Wednesday, April 26, 2017

Agents of HYDRA - All the Madame's Men

Life in the framework gets a bit easier for Daisy (Chloe Bennet) now that May (Ming-Na Wen) has turned her back on Hydra and used a Terrigen crystal to restore Quake's powers. Despite Melinda not remembering the real world, her actions help bring the team closer together, although one member has fallen and another is still leading the enemy against them. It's good to see Daisy and May on the same side again kicking some ass together, and Daisy has her own star moment quaking Aida (Mallory Jansen) through a sky-rise window, but the real stand-out here is Coulson (Clark Gregg) who steps up in a big way to fill the void left with the Patriot's death.

Set off on her own mission with Trip (B.J. Britt), Simmons (Elizabeth Henstridge) gets the part of the episode focused heavily on plot and laying the groundwork for the continuation of the arc as she discovers just what Aida is building. Turns out little miss android isn't satisfied being a real woman in a fake reality and wants to be a real girl in the real world. With the help of Fitz's designs and the Framework's near limitless resources she may have achieved just that. And, if she has... what's next? After achieving her end goal would she have any reason to still confront S.H.I.E.L.D. at all? And how exactly is she going to bring Fitz with her when he already exists in the real world?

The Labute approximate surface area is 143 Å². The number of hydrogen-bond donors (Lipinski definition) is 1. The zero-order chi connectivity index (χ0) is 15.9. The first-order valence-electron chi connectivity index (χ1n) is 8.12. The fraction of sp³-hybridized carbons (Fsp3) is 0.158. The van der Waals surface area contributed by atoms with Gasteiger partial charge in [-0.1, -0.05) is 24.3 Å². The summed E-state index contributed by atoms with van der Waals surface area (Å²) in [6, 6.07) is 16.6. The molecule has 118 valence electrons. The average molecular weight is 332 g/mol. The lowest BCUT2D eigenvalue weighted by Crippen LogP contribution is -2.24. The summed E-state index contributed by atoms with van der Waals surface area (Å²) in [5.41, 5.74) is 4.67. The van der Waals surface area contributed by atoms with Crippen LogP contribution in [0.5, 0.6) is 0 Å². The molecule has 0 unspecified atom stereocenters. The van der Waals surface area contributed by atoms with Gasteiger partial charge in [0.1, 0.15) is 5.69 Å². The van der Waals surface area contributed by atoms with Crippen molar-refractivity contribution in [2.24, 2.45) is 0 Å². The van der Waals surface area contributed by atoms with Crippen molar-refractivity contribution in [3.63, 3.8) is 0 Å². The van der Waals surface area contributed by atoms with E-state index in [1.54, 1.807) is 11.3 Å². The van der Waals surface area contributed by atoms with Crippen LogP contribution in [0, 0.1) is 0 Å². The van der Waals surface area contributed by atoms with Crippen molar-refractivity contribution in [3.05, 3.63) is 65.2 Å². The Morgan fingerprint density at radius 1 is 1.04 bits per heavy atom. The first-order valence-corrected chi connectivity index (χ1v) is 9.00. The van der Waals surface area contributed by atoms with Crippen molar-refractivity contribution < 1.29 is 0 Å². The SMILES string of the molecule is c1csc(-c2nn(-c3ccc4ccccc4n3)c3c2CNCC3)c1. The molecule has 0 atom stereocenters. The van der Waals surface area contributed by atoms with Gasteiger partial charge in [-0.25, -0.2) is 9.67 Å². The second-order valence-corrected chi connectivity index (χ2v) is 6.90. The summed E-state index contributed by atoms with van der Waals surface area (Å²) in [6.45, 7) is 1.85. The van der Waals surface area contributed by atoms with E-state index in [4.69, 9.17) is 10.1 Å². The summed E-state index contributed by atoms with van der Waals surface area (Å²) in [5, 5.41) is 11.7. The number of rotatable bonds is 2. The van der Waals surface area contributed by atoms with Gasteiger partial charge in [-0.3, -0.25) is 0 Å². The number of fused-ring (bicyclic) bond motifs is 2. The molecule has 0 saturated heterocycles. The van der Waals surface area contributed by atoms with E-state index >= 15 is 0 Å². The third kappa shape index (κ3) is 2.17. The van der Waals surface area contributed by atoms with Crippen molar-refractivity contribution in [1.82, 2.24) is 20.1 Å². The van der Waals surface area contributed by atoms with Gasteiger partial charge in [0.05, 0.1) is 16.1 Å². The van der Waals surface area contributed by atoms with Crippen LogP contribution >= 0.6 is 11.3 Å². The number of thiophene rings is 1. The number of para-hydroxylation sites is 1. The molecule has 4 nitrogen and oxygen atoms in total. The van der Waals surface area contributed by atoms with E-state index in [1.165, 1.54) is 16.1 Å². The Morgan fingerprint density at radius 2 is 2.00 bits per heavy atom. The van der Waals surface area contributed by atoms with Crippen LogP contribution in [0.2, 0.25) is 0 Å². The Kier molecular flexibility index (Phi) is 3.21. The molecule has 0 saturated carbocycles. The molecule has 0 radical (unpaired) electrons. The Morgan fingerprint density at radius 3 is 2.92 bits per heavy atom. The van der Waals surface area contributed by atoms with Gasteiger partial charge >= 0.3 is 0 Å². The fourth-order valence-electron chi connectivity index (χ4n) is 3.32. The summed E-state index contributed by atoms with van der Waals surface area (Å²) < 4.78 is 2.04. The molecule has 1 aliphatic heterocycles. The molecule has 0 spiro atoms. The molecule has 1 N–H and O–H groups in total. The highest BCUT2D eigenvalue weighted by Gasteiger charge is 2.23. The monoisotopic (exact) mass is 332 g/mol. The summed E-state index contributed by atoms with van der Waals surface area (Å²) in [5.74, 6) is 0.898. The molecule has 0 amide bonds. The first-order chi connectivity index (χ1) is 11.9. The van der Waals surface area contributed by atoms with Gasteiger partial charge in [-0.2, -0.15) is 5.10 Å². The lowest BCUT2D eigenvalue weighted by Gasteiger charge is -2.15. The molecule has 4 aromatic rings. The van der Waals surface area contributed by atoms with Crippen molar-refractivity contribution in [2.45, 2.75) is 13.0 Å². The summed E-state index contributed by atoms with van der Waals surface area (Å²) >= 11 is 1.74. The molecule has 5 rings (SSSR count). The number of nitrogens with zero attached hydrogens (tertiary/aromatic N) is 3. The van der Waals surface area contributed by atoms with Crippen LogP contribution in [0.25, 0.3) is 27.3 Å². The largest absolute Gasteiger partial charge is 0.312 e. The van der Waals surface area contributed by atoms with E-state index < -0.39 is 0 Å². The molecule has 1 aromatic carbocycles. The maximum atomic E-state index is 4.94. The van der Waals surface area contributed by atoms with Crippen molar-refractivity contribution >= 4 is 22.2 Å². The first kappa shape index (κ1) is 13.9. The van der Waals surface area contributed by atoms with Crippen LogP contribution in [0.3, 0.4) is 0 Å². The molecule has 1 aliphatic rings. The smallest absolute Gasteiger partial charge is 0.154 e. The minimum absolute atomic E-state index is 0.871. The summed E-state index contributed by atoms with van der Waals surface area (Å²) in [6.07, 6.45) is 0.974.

Along with Skye and May kicking butt and Coulson stepping up to deliver the leadership the team needs and the rousing words to inspire the populace (even if it is a computer-generated populace created and controlled by Aida... so why would his words stir them?), "All the Madame's Men" also offers a nice moment between Daisy and Ward (Brett Dalton) which would work fine as a coda to his exit from the show (again). However, knowing how Agents of S.H.I.E.L.D. loves to overplay its hand and beat a dead horse into a bloody stain in the ground, I'm guessing we'll see more of him next week. And despite the Patriot's death, the episode still is fighting the disconnect of all the events in this world not really mattering (particularly when we see Aida disconnect from the framework with no ill effects). Sure, we're told virtual reality puts someone's real life in danger, but the logic behind that old sci-fi trope isn't explained and doesn't really hold up which undercuts much of the tension.

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